Over 90 passengers stranded for days at Manila North Harbor due to LGU restrictions, 'no vax, no ride' rule

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Metro Manila (CNN Philippines, January 21) — Dozens of unvaccinated Badjao passengers are waiting to go back home after being stranded for days at the Manila North Harbor in light of the implementation of the government's no vaccine, no ride policy.

Philippine Ports Authority General Manager Jay Santiago on Friday told CNN Phillippines' The Source that over 59 families equivalent to more than 90 Badjao passengers are being assisted by the government as they await their next scheduled voyage back home to Zamboanga City on Monday.

"This happened sometime this Monday during the first day of the 'no vaccination card, no boarding, no entry' policy being implemented by the Philippine Ports Authority," Santiago said, noting that the passengers were unable to present proof of their vaccination and travel documentation prior to their entry.

Passengers laying mats, makeshift blankets and tents were seen outside the terminal earlier this week. Santiago said they were eventually taken to a safer and a more comfortable spot in the facility.

He said Transportation Secretary Arthur Tugade ordered to transport the passengers regardless of their vaccination status, noting that the policy should be "patient and tolerant...but firm." The passengers were also provided food packs and financial aid while waiting to travel.

Santiago said the government will still have to coordinate with the local government of Zamboanga City, which requires a negative RT-PCR test result upon entry of returning travelers regardless of vaccination status.

DOTr: Returning home counts as essential travel

In a statement on Thursday, Tugade said unvaccinated or partially vaccinated home-bound travelers are also exempted from the 'no vax, no ride' policy, noting that "after all, returning home is essential travel."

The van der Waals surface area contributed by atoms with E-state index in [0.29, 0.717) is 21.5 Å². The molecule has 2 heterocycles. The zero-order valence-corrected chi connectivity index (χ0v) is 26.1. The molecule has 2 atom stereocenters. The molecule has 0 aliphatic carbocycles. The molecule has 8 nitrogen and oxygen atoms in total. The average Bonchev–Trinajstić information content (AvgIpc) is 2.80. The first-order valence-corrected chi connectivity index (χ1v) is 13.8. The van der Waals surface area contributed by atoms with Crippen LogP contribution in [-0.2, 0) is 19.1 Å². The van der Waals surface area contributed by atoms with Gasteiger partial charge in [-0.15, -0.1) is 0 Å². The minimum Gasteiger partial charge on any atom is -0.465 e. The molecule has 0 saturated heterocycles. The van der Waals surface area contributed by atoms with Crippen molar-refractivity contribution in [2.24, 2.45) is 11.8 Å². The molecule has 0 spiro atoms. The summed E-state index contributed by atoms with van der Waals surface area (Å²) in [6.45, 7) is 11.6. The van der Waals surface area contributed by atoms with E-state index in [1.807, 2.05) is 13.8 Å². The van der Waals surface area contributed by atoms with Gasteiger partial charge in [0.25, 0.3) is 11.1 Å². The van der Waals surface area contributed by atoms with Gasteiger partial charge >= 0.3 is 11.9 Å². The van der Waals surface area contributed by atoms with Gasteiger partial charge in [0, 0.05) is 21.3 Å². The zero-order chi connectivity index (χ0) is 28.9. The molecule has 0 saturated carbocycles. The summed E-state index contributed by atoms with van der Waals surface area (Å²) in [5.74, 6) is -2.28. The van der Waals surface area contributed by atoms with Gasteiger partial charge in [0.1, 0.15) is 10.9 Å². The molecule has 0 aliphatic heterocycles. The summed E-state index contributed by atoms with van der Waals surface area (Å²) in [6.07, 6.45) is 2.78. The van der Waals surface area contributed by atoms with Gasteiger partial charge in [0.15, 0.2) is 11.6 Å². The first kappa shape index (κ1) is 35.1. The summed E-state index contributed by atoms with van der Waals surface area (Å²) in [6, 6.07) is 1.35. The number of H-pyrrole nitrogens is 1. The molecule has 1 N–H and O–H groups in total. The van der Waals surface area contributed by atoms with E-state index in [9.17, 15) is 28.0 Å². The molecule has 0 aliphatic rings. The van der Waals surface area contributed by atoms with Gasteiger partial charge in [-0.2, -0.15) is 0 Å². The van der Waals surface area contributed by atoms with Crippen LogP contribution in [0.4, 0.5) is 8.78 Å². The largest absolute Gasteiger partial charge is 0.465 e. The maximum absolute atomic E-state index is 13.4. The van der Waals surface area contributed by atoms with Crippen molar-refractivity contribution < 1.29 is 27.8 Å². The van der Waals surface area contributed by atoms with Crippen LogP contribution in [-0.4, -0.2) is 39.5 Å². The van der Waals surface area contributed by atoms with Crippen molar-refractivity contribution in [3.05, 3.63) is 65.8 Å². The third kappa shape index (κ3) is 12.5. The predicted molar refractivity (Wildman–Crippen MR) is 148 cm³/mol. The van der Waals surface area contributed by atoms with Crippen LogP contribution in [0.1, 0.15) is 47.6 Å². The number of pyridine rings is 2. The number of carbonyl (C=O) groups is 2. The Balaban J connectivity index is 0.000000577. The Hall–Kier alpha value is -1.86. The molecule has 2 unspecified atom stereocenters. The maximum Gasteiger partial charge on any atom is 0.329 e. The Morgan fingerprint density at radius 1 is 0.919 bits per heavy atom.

Santiago said Tugade's directive "is consistent with IATF guidelines," but he admitted that the PPA feels "tenuous" about the different or conflicting guidelines that some local governments have to implement. He said they will try their best to coordinate with the Zamboanga LGU.

"Insofar as the DOTr and PPA is concerned, we will comply with the IATF guidelines which considers going back to the residence as a form of essential travel," he said.

"Whatever the local government unit of Zamboanga is requiring insofar as entry is concerned, that is within their discretion…and we will respect that," Santiago also said. "We will allow them to travel, we will just contend with whatever requirement the city of Zamboanga will require upon their arrival."

Earlier this week, critics of the "no vaccination, no ride" policy expressed their frustration about the late clarification that workers from industries under Alert Level 3 or higher are exempted from the rule.

Transportation officials also said those who are medically incapable to get their vaccine or have a scheduled passport or license renewal may still take public transport.

Lawmakers appealed to the government to review the policy that was enforced on Monday, following claims that it is discriminatory and anti-poor.

Government officials admitted to lapses in information dissemination, but argued that the policy only aims to reduce COVID-19 transmission and protect the unvaccinated.